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Government expanding medical coverage for DACA recipients

For the first time, DACA program recipients will be able to sign up for health insurance through Medicaid or the Affordable Care Act marketplaces.
Government expanding medical coverage for DACA recipients
Posted at 3:45 PM, Apr 14, 2023

President Joe Biden has announced his administration's plans to extend health care coverage to DACA recipients, also known as "Dreamers." 

The move could benefit nearly 600,000 young adults without legal status who were brought to the United States as children and are protected from deportation. 

The Biden administration will have to amend a rule that will allow DACA recipients to sign up for health insurance through Medicaid or the Affordable Care Act marketplaces. 

"They are American in every way, except on paper," President Biden said in a video posted to Twitter. "Health care should be a right, not a privilege." 

It's the first time that thousands of recipients of the Deferred Action for Childhood Arrival program will soon be eligible for affordable health care coverage. 

"I'm glad that Biden is opening the health care program for us now," Francis Tume, a DACA recipient, said. "We're Americans and, you know, we've pledged allegiance to the flag since we were little." 

Tume is 29. His parents brought him from Peru to the United States when he was 6 years old. 

Living as an undocumented student with no insurance for many years, he says it was like walking on eggshells. 

SEE MORE: Immigration attorney at center of fight to protect DACA recipients

"Even just hanging out with my friends, whether it was going out at night or going to the park, riding a bike, you're just very aware of everything and you try and avoid those situations so you don't have to go to the doctor or because, you know, potentially it could cost you a lot," Tume said. 

DACA was implemented in 2012 by the Obama administration. It allowed undocumented young adults who came to the U.S. as children to work and study without fear of deportation. 

According to a survey by the National Immigration Law Center, in 2021, 34% of surveyed DACA recipients were living without health insurance, compared to 10% of the general population. 

"The way he would have to get it done is by changing the legal definition of what's lawful status in the U.S.," immigration attorney Isadora Velazquez said.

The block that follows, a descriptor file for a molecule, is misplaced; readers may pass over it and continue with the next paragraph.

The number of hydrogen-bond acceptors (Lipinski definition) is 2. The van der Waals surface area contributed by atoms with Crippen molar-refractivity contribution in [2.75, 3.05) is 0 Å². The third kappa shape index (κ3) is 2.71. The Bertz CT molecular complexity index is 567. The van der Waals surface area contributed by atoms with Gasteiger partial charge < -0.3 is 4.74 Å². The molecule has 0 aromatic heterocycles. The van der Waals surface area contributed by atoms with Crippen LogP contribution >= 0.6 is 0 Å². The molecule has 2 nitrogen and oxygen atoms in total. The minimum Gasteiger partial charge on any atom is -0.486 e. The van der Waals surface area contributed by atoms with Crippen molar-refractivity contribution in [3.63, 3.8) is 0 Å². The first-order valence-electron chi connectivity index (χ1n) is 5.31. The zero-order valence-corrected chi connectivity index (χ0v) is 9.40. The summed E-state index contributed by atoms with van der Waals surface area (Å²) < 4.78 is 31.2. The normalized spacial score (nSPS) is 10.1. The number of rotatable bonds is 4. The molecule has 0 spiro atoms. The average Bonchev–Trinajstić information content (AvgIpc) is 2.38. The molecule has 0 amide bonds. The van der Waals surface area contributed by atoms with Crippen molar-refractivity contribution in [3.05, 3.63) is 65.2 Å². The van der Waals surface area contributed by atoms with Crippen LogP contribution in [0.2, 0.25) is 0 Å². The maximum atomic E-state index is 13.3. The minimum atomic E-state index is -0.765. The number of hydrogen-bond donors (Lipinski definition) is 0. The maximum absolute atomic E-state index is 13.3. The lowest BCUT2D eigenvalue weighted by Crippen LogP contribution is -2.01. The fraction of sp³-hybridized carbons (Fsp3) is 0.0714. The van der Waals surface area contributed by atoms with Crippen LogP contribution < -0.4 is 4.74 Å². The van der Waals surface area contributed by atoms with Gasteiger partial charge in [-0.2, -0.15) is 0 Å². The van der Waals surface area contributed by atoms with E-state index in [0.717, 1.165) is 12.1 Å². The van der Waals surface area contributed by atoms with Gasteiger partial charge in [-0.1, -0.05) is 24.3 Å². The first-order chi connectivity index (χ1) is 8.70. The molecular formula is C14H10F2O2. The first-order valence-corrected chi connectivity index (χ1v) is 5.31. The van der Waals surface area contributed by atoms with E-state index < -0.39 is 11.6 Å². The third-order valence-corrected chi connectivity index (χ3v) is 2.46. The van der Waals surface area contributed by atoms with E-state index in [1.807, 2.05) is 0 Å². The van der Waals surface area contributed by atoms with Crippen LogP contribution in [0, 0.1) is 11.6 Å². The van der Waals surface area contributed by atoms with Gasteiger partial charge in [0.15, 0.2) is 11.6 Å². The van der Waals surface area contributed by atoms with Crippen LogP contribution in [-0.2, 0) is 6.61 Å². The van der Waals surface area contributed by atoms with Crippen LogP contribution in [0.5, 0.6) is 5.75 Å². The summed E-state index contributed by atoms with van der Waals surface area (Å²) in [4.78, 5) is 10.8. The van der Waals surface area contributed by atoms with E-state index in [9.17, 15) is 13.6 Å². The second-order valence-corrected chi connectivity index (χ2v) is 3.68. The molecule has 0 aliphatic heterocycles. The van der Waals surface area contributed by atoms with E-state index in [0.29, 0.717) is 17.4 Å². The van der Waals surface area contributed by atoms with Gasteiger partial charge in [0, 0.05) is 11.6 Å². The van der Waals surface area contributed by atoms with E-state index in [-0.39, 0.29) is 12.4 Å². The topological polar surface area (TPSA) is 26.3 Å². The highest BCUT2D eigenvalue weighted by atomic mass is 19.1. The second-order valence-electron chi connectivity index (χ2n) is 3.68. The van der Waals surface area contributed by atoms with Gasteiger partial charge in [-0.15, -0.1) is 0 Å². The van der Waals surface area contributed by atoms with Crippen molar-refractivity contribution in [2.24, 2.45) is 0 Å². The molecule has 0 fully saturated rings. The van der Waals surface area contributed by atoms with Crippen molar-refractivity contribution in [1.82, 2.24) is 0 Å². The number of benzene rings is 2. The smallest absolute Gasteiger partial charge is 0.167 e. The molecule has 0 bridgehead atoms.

Velazquez adds it's expected the Department of Health and Human Services will introduce a rule to expand the definition of "lawful presence" to include DACA recipients. 

"DACA, along with the Temporary Protected Status — although it allows you to stay in the U.S. legally — it has never been considered legal status itself," Velazquez said. "Now, here, we're basically changing the definition of what is that legal status, without having Congress involved — doesn't give you any more benefits in terms of immigration, but it could extend federal benefits that you may not qualify for." 

SEE MORE: DACA recipient stranded in Mexico faces uncertain future

According to U.S. Citizenship and Immigration Services, at the end of last year there were an estimated 580,000 people enrolled in DACA. The program was closed to new applicants in July 2021. 

President Biden implemented a rule last year to make the program a federal regulation. However, a federal judge in Texas is expected to decide on the rule's legitimacy this year. 

"We need to keep fighting for more," Tume said. 

Tume studied international business at Florida International University. He obtained insurance through the company he currently works for, but says President Biden's plans are a sign of hope for many. 

"This is not the end for us," he said. "I feel like we need to continue to fight because we want to be part of this country and hopefully get citizenship."

President Biden says he plans to get this done by the end of April.

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